Imagine this: you walk into your local pharmacy that you’ve been going to for years. The pharmacist that you know well at this point, Jean, tells you that your prescription is going to be much more than usual, as your coverage has been stopped. It’s official; you’ve reached the donut hole.
What Does This Have to do with Donuts?
We know the donut hole sounds like a confectionary delight, but if anything, it’s more of a reason to fret than to indulge.
When you reach the donut hole, meaning that you’ve reached the temporary limit that your prescription drug plan is willing to cover when it comes to your medication costs, you’ve hit something of a decision point. In this gap, your drugs are covered up to a certain amount, making the rest of the costs out-of-pocket. This amount that’s covered depends heavily on what type of drugs they are; generic or on-brand. So, while you may have started off the year with your part D drug plan paying for generic because it was cheaper at that point in time, by the time you reach the donut hole it can be more cost-effective to switch over to on-brand drugs because of how much they’re being covered. In 2019, Medicare has opted to cover 63% of the cost of generic drugs once you’ve reached the donut hole. With on-brand drugs, they’re willing to cover 75%. While on-brand drugs might have been pricier to begin with, the donut hole could just bring them to the same affordability as generic drugs. It’s worth looking into whether or not this discount makes it so on-brand drugs will cost less.
What’s the Difference Between Generic and On-Brand Drugs?
Is it the same between buying Wonder bread or just the generic version of bread? Well yes, and no. With other items that differentiate between generic and on-brand, there’s typically a difference in both price and quality in items, with on-brand items being the superior of the two. With drugs, it’s not exactly the same. Both medications are going to be more or less exactly alike, they’re just distributed differently. Generic, as the name would imply, usually costs less than on-brand drugs (though this line blurs once in the donut hole depending on how much providers are willing to cover). Sometimes there are different inactive ingredients between generic and brand-name drugs that might cause the drug to act slower or quicker than its counterpart. Inactive ingredients might pose an issue sometimes, though, due to the allergies of some people, as well as that some of these properties might lead to having a higher tolerance towards these drugs.
What Does Your Beloved Pharmacist Have to do with it?
Often, the difference in price also has to do with which pharmacy you’re choosing to get your prescription drugs. We know that you’re comfortable with that CVS around the corner from your house where the pharmacist knows you and your conditions by name and every time you go in you have a nice chat about the weather. However, often the distributor of your drugs makes all the difference when you’re actually purchasing these drugs. This is because of how your specific pharmacy is cooperating with your Medicare plan. It may be a pain in the neck, but it’s worth considering going to the Rite Aid across town that you’ve gone to about twice in your entire life. This is an example of a “preferred pharmacy” which typically offers a lower copay for covered drugs than a standard pharmacy. Some pharmacies even have discounts for certain drugs or plans that are worth keeping an eye out for. Check out this pharmacy tool to see which ones might be preferred near you.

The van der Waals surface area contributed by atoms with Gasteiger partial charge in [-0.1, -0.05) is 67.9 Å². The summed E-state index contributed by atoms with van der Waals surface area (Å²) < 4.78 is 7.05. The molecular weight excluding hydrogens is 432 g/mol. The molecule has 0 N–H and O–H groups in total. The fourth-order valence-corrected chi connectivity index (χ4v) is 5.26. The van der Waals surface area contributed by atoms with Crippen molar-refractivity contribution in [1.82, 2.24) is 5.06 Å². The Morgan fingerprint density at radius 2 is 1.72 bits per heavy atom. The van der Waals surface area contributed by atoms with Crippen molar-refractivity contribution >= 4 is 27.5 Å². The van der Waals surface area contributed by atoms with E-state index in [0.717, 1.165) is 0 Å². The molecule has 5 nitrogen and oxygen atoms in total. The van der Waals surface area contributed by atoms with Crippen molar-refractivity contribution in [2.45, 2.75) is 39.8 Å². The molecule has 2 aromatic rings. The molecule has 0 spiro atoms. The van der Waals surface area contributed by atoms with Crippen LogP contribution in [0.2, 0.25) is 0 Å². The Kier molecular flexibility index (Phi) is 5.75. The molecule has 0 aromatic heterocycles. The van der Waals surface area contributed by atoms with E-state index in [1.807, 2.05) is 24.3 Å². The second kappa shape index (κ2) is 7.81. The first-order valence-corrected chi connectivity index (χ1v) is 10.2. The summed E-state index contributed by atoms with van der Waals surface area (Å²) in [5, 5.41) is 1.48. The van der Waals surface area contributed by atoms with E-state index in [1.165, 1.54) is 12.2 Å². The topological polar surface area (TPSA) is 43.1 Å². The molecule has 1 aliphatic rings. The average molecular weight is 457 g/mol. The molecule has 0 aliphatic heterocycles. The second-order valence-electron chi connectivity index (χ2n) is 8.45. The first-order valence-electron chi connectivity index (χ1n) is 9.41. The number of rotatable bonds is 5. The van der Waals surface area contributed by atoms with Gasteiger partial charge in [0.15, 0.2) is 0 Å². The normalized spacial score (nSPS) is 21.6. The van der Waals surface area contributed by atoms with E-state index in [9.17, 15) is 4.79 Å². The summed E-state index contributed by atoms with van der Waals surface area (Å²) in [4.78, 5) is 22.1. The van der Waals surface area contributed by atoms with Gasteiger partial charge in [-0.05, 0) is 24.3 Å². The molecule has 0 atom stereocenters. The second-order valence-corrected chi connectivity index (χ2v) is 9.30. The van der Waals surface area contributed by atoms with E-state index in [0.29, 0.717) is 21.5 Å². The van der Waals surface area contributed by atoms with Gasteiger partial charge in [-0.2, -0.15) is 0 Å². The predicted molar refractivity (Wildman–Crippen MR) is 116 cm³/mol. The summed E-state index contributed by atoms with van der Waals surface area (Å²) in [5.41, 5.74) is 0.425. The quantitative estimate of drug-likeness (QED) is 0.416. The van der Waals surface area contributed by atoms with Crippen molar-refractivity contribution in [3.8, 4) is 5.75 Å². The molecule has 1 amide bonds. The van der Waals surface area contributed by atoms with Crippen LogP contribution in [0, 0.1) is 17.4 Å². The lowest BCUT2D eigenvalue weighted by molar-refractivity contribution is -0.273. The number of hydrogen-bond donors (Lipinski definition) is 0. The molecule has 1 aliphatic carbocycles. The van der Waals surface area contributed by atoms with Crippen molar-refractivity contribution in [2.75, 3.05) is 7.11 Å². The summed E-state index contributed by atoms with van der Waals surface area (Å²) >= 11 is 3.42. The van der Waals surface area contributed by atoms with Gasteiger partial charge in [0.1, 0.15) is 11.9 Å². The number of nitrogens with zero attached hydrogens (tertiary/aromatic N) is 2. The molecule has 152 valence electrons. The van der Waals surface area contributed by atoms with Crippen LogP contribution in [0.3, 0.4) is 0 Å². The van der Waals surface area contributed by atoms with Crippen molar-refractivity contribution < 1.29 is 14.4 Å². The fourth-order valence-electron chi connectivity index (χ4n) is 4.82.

When push comes to shove, at a certain point of the year it may prove to be more logical for you to switch your drug plan around based off which drugs are cheaper, something you’d only be able to discover from navigating the Medicare formulary that’s updated on a yearly basis. This process, though, can be really confusing and tedious because it’s a lot of information that’s difficult to understand on top of all the other Medicare plan content that you need to know to make sure you’re covered.
You can find this information yourself if that’s preferable to you. Medicare.gov has a “find my drug plan” option on their front page where you input your zip code, fill out the corresponding information as it applies to you, and add in the specific drugs that have been prescribed to you. The process may be time-consuming as it’s a good deal of data entry but through a few simulations, you can see how generic drugs are covered vs. on-brand drugs as well as which pharmacy would give you the best coverage. It’s best to start this plan-finder if you have all of your drug information in a list in front of you, for convenience purposes. If navigating this site becomes too difficult, or you find the process to be too confusing or time-consuming to figure out…
That’s where we come in. A licensed representative is trained for this exact purpose: to make sure you’re getting the most cost-effective treatments possible. Having a trained agent on your side can make this process so much easier, like using a translator to understand a phrase in Spanish instead of translating one word at a time using a dictionary. Not to knock your current understanding of Medicare (we’re sure you’re very fluent) but agents know all the ins and outs of the system to get you the best rates as possible.